Over the last month I’ve built a web site that allows me to test out a few ideas about collaborative and ‘re-mixable’ learning resources. And to indulge a passion for The Magnetic Fields’ 69 Love Songs, my favourite album.
69 Love Songs information is a ‘wiki’ site. I’ve touched on wikis briefly before. The technology — which allows many people to edit the content of web pages without knowledge of HTML or restricted logins etc — has been around for several years, though its adoption has remained most enthusiastic with the technical community. I have found one other wiki site devoted to a cultural artefact or artist — a sophisticated site for They Might Be Giants with over 70 contributors — if you know of others, please let me know.
The rest of this posting covers how the site is built and develops, what its potential for learning might be, and the limitations that I have either hit already or expect to hit.
How it works
The content of the site as it exists now — around 90 pages — is exclusively my work. But this is just the starting point. Currently all but five pages can be edited by anyone. I’ve written instructions for making changes.
The editing process makes it very easy to make links between pages on the site, and not much more complex to create links to off-site resources. See for example the Abigail, Belle of Kilronan page, showing the links to external pages and resources in [square brackets].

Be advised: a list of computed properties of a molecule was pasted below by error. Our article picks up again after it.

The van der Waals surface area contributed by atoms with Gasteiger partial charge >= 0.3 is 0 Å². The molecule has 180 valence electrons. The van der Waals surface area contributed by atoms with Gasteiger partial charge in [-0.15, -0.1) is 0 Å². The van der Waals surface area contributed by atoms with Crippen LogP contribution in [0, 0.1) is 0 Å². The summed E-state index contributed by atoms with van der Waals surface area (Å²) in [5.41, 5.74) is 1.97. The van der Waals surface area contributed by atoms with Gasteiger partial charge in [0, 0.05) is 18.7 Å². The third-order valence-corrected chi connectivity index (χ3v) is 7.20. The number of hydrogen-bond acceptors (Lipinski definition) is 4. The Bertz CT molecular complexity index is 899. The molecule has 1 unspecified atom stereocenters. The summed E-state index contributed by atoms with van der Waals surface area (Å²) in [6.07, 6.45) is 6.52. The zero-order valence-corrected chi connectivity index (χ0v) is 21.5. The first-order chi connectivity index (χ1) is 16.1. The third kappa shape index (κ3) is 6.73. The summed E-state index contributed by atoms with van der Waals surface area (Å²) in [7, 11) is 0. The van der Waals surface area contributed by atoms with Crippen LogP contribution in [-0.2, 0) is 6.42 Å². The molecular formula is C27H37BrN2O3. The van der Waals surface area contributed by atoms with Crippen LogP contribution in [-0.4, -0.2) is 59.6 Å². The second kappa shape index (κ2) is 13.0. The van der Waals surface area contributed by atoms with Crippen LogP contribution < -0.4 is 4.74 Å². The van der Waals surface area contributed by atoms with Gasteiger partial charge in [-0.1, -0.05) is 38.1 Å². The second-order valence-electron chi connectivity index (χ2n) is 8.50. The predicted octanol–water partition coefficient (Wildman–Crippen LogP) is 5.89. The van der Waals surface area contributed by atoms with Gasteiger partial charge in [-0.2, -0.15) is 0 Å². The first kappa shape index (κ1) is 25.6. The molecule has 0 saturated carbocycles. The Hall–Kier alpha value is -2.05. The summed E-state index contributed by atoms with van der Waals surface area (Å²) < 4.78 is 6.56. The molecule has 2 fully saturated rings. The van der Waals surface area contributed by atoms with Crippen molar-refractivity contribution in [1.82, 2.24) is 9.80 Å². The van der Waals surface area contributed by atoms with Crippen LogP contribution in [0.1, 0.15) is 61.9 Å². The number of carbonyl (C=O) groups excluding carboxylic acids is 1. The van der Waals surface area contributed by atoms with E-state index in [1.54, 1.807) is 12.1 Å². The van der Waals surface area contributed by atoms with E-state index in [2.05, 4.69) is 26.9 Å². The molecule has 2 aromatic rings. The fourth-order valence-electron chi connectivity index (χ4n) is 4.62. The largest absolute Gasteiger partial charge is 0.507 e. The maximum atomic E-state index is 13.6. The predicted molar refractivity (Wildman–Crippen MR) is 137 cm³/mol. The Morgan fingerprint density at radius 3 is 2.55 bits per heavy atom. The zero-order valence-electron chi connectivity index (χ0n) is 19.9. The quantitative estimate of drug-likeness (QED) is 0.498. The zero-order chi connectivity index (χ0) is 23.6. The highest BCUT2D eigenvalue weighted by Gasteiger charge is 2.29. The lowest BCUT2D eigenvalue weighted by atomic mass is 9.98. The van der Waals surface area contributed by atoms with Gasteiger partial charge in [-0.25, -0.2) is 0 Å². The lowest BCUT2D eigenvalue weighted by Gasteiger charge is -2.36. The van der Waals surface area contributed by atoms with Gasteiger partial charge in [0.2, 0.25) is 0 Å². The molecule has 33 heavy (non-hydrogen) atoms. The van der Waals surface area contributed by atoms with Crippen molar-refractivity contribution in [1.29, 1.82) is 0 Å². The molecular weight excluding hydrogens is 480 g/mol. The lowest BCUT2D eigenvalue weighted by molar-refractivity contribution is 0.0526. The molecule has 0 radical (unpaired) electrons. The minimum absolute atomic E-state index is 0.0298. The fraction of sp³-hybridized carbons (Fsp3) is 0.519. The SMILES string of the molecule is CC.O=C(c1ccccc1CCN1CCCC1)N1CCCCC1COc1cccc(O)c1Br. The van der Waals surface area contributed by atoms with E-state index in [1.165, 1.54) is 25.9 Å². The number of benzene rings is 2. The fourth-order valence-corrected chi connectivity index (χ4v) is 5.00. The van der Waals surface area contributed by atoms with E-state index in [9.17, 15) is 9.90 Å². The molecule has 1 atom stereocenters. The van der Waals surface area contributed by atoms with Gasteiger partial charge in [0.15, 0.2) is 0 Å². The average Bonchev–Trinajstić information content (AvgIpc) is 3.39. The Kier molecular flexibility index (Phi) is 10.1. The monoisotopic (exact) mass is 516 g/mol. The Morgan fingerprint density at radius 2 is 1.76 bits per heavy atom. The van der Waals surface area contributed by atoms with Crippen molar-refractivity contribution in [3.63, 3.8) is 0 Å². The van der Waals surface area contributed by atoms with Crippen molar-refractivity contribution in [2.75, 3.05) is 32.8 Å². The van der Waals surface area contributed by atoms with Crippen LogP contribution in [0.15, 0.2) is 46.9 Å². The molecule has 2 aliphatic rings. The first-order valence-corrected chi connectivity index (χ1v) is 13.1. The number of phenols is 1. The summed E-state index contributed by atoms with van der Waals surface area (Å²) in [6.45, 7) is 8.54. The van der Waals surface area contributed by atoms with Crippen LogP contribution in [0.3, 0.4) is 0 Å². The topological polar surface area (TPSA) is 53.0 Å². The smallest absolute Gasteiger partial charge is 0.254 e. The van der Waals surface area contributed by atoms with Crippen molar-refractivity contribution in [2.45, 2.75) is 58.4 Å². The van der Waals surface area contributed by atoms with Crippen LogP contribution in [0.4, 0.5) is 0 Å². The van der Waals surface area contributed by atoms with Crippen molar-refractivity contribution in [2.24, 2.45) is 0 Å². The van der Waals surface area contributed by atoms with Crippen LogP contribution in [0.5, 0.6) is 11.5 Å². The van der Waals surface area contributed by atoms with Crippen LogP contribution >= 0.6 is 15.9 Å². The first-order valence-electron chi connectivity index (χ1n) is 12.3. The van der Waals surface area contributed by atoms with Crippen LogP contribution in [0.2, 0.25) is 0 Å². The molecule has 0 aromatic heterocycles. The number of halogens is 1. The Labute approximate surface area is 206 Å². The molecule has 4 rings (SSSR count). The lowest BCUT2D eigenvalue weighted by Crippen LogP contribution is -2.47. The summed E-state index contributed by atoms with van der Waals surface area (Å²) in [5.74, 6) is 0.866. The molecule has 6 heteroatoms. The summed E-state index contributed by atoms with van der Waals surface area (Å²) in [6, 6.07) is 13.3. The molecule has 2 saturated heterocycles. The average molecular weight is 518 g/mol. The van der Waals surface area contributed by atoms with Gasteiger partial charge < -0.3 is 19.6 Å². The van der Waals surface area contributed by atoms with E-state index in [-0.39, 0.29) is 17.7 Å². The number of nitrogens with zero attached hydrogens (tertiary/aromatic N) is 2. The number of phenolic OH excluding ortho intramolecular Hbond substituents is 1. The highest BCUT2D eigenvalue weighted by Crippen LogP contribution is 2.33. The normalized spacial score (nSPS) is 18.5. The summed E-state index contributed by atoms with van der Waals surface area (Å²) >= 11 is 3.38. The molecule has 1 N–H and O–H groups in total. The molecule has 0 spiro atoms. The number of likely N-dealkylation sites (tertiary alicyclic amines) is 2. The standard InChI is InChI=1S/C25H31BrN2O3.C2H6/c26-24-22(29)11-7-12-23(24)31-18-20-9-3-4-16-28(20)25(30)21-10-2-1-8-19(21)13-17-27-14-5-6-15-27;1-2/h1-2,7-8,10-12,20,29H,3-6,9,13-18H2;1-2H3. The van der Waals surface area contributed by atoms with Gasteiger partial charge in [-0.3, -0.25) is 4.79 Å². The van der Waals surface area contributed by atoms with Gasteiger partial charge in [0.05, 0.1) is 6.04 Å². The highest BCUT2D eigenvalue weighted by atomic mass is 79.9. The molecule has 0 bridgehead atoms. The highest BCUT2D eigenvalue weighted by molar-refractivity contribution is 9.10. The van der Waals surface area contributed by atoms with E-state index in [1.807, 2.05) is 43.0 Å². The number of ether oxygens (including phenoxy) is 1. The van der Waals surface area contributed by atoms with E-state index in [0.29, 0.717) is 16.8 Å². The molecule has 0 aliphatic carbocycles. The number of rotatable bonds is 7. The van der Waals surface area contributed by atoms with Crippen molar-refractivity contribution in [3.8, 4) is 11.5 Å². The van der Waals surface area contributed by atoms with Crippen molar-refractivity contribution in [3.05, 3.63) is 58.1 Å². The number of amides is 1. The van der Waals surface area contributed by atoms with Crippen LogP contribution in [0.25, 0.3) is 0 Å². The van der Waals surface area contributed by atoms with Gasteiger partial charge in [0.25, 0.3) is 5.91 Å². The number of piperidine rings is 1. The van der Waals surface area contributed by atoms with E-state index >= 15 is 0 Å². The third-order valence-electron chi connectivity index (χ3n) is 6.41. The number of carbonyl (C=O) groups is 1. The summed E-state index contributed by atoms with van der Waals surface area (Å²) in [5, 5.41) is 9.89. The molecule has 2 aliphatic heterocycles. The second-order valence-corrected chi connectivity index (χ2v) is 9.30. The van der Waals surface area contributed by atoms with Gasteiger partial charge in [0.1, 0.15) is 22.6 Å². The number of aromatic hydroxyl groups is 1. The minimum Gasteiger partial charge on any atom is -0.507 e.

Others can also add their own pages. I had to make a judgement about how far to develop the site and how ‘open’ to leave it for further additions. I had a particular shape in mind for the site and wanted to have the 69 songs on the album at the centre of this, so that’s how I’ve developed it so far. There is scope for other structures to be added onto this shape, like a kind of geodesic dome, and for these to make new bridges between existing parts of the structure.
Strengths and potential
Much great music has the happy side-effect of inspiring listeners to go back to the sources and precedents it builds on. 69 Love Songs has a massive range of reference points (as can be seen from the list of comparisons that critics and writers have made): it’s a great starting point to learn about songwriters and songwriting.
This potential for learning works well when individual songs on the album have clear precedents, as with Wi’ Nae Wee Bairn Ye’ll Me Beget and its roots in Scottish folksong.
Several of the songs work by virtue of their cultural references, which provides potential for a different kind of learning: closer to reference and annotation. I had in mind the equivalent to some of the ‘literary companions’ for books like Gravity’s Rainbow. I had some fun researching and writing the notes to go with The Death Of Ferdinand De Saussure and Acoustic Guitar.
Once the site is announced to other fans of the album — which I’m planning to do next week, on the fifth anniversary of its release — there is potential for others to add more information and links to related resources. The Wikipedia site is a large scale example of this working successfully.